13; A core bar support including front and rear stands disposed in pairs and arranged transversely of the support, each stand being constructed of a single piece of metal bent to form core bar receiving seats and intermediate spacing portions, the seats of the front and rear stands being arranged to` support the core bars in staggered relation.

14. A core bar support including front and rear inner and outer stands, the front outer stand consisting of a single piece of metal bent to form a pair of spaced seats, supporting portions connected with the outer ends of the seats, and an intermediate portion connecting the seats.

15. A core bar support including front and rear inner and outer stands, the front outer stand consisting of a single piece of metal bent to form a pair of spaced seats, supporting portions connected with the outer ends of the seats, and an angularly related intermediate portion connecting the seats, the latter being located in dili'erent transverse planes.

16. A core bar support including front' and rear inner and outer stands, the outer front stand consisting of asingle piece of metal bent to form round and short side supports, a substantially U -shaped portion forming a seat and connected with the long `side support, and an approximately J -sliaped core bar receiving seats and having an open space between the seats and at the outer side of one of the seats.

18. A core bar support including inner and outer front and rear stands, the inner front stand being composed of seats arranged at the top of such stand, a substan tially U-shaped portion connecting the seats tion arranged at the outer end of one of the seats to form an open space to receive a core bar.

19. A core bar support including inner and outer front and rear stands, the inner front stand being constructed of a single piece of metal-bent to form side supports, a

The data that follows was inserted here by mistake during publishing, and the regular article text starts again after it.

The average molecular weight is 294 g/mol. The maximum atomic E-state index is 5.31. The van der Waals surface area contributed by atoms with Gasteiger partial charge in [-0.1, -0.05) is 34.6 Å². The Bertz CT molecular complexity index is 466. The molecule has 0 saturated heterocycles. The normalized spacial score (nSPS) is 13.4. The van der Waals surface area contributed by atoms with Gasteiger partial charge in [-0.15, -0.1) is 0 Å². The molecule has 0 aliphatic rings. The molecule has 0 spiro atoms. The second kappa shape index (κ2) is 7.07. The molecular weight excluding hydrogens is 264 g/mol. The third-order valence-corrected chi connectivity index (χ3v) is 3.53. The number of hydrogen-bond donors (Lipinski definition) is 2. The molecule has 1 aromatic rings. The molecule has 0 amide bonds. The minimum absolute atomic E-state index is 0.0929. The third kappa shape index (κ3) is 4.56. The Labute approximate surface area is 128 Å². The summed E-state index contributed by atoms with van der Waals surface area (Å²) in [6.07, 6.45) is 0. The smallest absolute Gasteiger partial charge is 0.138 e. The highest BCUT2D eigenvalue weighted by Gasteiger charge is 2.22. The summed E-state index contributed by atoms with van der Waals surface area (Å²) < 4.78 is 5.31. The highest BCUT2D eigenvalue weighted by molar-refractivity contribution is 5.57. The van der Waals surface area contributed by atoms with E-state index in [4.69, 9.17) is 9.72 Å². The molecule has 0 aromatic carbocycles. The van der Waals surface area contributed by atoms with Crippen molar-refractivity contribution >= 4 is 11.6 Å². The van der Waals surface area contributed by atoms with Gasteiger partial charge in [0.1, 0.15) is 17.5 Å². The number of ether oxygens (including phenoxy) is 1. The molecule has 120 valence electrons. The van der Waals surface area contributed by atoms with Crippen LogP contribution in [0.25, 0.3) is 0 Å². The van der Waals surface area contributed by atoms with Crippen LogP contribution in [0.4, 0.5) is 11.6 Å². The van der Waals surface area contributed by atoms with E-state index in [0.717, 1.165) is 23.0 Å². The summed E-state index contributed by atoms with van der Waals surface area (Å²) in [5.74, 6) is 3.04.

pair of spaced top seats, one of the seats be: ing connected to one of the supports, an ap-` proximately J-sliaped portion connecting the other seat with the othersupport, and an approximately U-shaped portion located between and connected with the seats.

20. A core bar support including inner and-.outer front and rear stands, the inner front stand being constructed of a single piece of metal bent to forni long and short connected with the long side support, an approximately J-sliaped portion connecting the' tween the seats and connected to one of the same, and a short longitudinal portion connecting the U-sliaped portion with the otliei` seat.

21. A core bar support including front stands having core bar receiving seats, and rear stands provided with transverse top portions arranged at different elevations and having core bar receiving seats.

22. A core bar support includingr front kstands having core bar receiving seats, and

rear stands provided with transverse top i portions arranged at dii'erent elevations and having core bar receiving seats, the latter being located in different transverse planes.

23. A core bar support including front ,and rear stands, the rear stands being each constructed of a single piece of nietal bent 1 to forni side supporting portions, and a top vportion having opposite seats, said top por- Q tion being also bent at an intermediate point lto arrange the seats in different transverse planes.

and forming an open space between the l saine, and an approximately J-sliaped p0r-v 24. A core bar support including stands liaving core bar receiving seats and spaced apart a suicient distance to allow the opposite ends of the core bars to be supported in the said seats, said stands having a relative movement toward and from each other, whereby when the core bars are lifted by one end from onestand the other end of each core bar will be permitted to rest upon and be steadied by the other stand until the core bars are in an upright position to prevent them from striking against each other.

25. A core bar support including a plurality of front and rear core bar receiving vseats. staggered laterally to arrange the core bars in diierent longitudinal planes, whereby the core bars may be simultaneously lifted from the support without striking each other. side supports, spaced seats arranged in transverse planes, one of the seats being In-testiniony, that we claim the foregoing as our own, we have hereto aii'ixed our signatures in the presence of two witnesses.

JAMES R. MCWANE. WILLIAM D. MOORE. lVitnesses:

H. J. BLAIR, D. W. WALLACE.

Referenced by
Citing PatentFiling datePublication dateApplicantTitle
US2627234 *Aug 27, 1945Feb 3, 1953Richards Vancort HDolly truck and the like
US2685773 *Nov 20, 1951Aug 10, 1954Florian F DauenhauerMethod of harvesting and transporting hop vines
US3126107 *Sep 5, 1961Mar 24, 1964CanWaddy
US3964435 *Feb 26, 1975Jun 22, 1976H. C. Price Co.Apparatus for coating elongated objects of small diameter
US4129221 *Apr 30, 1976Dec 12, 1978Western Gear CorporationPipe handling apparatus
US4315709 *Mar 17, 1980Feb 16, 1982Cities Service CompanyApparatus for transporting the male ends of threaded tubing, pipe, or the like
Classifications
Cooperative ClassificationA47F7/0028